New York’s Fulton Street subway station is promising to deliver something bright to the subterranean platforms – natural sunlight.

While subways generally exude a dark vibe in their underground environment, the new design for New York’s Fulton Street subway station promises to deliver something bright to the subterranean platforms – natural sunlight.

An eight-storey glass dome will be constructed to illuminate the subway entry and retail pavilion with natural light that will continue to stream throughout the darkest stops of the station.

The dome’s interior will feature a a large cable net that is suspended from an oculus ring positioned at the centre of the station atrium that will hold the glass in place.

The lattice-style net is formed through the application of 1,000 anodised aluminium plates which will act as mirrors and redirect natural light into the subway tunnels.

Fulton Street Subway Station Aluminium Panelled Net

Aluminium Panelled Net

The net is also a form-found structure, allowing its shape to be altered depending on environmental factors or movement force imposed on it. At its peak, the net stands at 70 feet tall with an average diameter of 51 feet, for a total area of 8,567 square feet.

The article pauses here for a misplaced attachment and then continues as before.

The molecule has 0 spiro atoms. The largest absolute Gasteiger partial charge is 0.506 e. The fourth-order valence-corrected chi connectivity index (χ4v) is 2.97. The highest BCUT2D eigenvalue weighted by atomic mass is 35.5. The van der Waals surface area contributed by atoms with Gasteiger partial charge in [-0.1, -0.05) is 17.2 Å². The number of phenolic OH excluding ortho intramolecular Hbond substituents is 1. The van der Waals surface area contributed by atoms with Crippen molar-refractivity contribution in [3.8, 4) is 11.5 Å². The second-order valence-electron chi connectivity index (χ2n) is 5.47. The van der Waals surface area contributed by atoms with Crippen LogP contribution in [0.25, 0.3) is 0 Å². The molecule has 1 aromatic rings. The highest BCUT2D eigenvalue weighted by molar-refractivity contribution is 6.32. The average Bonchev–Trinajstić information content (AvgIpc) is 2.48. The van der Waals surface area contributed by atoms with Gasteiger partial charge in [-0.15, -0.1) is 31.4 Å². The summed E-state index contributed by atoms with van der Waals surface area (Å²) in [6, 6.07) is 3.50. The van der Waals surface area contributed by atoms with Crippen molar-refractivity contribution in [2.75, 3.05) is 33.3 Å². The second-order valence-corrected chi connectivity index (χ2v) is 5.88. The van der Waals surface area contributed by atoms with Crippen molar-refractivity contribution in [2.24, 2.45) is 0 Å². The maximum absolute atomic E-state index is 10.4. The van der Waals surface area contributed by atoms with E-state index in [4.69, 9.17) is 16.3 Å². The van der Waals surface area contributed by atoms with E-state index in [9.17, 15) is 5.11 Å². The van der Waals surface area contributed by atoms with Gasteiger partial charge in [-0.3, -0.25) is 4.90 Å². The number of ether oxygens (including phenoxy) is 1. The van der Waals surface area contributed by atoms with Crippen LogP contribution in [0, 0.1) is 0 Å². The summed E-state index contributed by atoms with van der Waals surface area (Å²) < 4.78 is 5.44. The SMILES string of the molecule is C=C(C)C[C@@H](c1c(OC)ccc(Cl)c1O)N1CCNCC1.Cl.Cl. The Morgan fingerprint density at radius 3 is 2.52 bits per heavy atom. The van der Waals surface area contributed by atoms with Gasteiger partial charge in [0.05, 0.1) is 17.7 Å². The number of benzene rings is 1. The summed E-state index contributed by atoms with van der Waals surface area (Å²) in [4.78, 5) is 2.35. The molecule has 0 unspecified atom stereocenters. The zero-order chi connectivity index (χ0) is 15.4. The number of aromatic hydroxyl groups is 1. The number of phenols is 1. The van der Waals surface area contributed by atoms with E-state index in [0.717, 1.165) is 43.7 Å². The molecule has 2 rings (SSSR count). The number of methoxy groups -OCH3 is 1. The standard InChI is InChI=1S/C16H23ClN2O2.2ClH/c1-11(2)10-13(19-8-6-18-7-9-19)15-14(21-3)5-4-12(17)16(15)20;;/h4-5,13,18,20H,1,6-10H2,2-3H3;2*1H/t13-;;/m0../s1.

In addition, a re-engineered platform will be installed and passenger access below ground will be upgraded to support better-flowing pedestrian traffic around the central space.

The Metropolitan Transportation Authority (MTA) commissioned engineering group Arup, Grimshaw Architects and James Carpenter Design Associates to build the intricate structure.

Located in the heart of Lower Manhattan, the new design will reinvigorate the area and is also intended to shift the “dark” perception associated with subways and reconnect commuters with the world above.

Fulton Street Subway Station Interior

Inside the New Fulton Street Station

On its website, Arup refers to the early New York subway system using “skylights on the street – lenses in the concnrete sidewalks- remnants of which you can still see dotting the sidewalk of lower Manhattan.”

Artificial lighting technology was used as the primary light source, but this have proven costly and difficult to clean and maintain.

“Subway authorities moved toward an almost exclusive reliance on electric lighting,” Arup explains.

“While this allowed for greater flexibility in station design, permitting construction at any location and depth, it also created a sense of disorientation and alienation for some passengers.”

The subway station is one of New York’s busiest, linking eight subway lines with the upgrade set to handle an average of 275,000 commuters per day.

Fulton Street Subway Station Exterior

Fulton Street Subway Station Exterior

The project is set to be open to the public next summer.

By Angela Fedele